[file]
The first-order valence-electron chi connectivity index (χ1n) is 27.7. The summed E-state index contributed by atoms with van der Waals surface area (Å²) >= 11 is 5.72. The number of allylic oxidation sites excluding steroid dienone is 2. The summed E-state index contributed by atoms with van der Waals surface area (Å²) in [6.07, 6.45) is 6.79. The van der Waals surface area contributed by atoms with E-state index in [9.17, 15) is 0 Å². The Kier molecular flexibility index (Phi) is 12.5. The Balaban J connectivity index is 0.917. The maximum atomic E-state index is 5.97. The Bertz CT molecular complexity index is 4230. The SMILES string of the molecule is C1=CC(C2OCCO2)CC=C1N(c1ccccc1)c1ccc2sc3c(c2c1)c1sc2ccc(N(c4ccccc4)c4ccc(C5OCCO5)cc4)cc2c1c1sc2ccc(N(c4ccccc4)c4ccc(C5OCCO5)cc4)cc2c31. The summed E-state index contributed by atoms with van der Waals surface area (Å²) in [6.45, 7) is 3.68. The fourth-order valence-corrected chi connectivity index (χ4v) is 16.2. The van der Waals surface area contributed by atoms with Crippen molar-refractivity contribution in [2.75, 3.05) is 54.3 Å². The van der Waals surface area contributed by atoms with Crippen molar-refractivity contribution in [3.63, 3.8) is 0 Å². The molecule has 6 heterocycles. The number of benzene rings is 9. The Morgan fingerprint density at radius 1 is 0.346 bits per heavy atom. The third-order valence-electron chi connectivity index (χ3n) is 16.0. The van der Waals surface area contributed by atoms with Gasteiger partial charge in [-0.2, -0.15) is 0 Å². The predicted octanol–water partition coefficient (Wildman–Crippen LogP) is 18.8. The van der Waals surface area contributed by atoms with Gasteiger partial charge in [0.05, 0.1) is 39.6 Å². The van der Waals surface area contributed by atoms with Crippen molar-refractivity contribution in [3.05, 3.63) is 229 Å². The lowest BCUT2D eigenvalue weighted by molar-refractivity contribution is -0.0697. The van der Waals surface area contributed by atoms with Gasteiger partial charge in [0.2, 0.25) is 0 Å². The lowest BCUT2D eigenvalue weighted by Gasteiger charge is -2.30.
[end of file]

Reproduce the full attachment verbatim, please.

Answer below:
The first-order valence-electron chi connectivity index (χ1n) is 27.7. The summed E-state index contributed by atoms with van der Waals surface area (Å²) >= 11 is 5.72. The number of allylic oxidation sites excluding steroid dienone is 2. The summed E-state index contributed by atoms with van der Waals surface area (Å²) in [6.07, 6.45) is 6.79. The van der Waals surface area contributed by atoms with E-state index in [9.17, 15) is 0 Å². The Kier molecular flexibility index (Phi) is 12.5. The Balaban J connectivity index is 0.917. The maximum atomic E-state index is 5.97. The Bertz CT molecular complexity index is 4230. The SMILES string of the molecule is C1=CC(C2OCCO2)CC=C1N(c1ccccc1)c1ccc2sc3c(c2c1)c1sc2ccc(N(c4ccccc4)c4ccc(C5OCCO5)cc4)cc2c1c1sc2ccc(N(c4ccccc4)c4ccc(C5OCCO5)cc4)cc2c31. The summed E-state index contributed by atoms with van der Waals surface area (Å²) in [6.45, 7) is 3.68. The fourth-order valence-corrected chi connectivity index (χ4v) is 16.2. The van der Waals surface area contributed by atoms with Crippen molar-refractivity contribution in [2.75, 3.05) is 54.3 Å². The van der Waals surface area contributed by atoms with Crippen molar-refractivity contribution in [3.63, 3.8) is 0 Å². The molecule has 6 heterocycles. The number of benzene rings is 9. The Morgan fingerprint density at radius 1 is 0.346 bits per heavy atom. The third-order valence-electron chi connectivity index (χ3n) is 16.0. The van der Waals surface area contributed by atoms with Gasteiger partial charge in [-0.2, -0.15) is 0 Å². The predicted octanol–water partition coefficient (Wildman–Crippen LogP) is 18.8. The van der Waals surface area contributed by atoms with Gasteiger partial charge in [0.05, 0.1) is 39.6 Å². The van der Waals surface area contributed by atoms with Crippen molar-refractivity contribution in [3.05, 3.63) is 229 Å². The lowest BCUT2D eigenvalue weighted by molar-refractivity contribution is -0.0697. The van der Waals surface area contributed by atoms with Gasteiger partial charge in [0.2, 0.25) is 0 Å². The lowest BCUT2D eigenvalue weighted by Gasteiger charge is -2.30.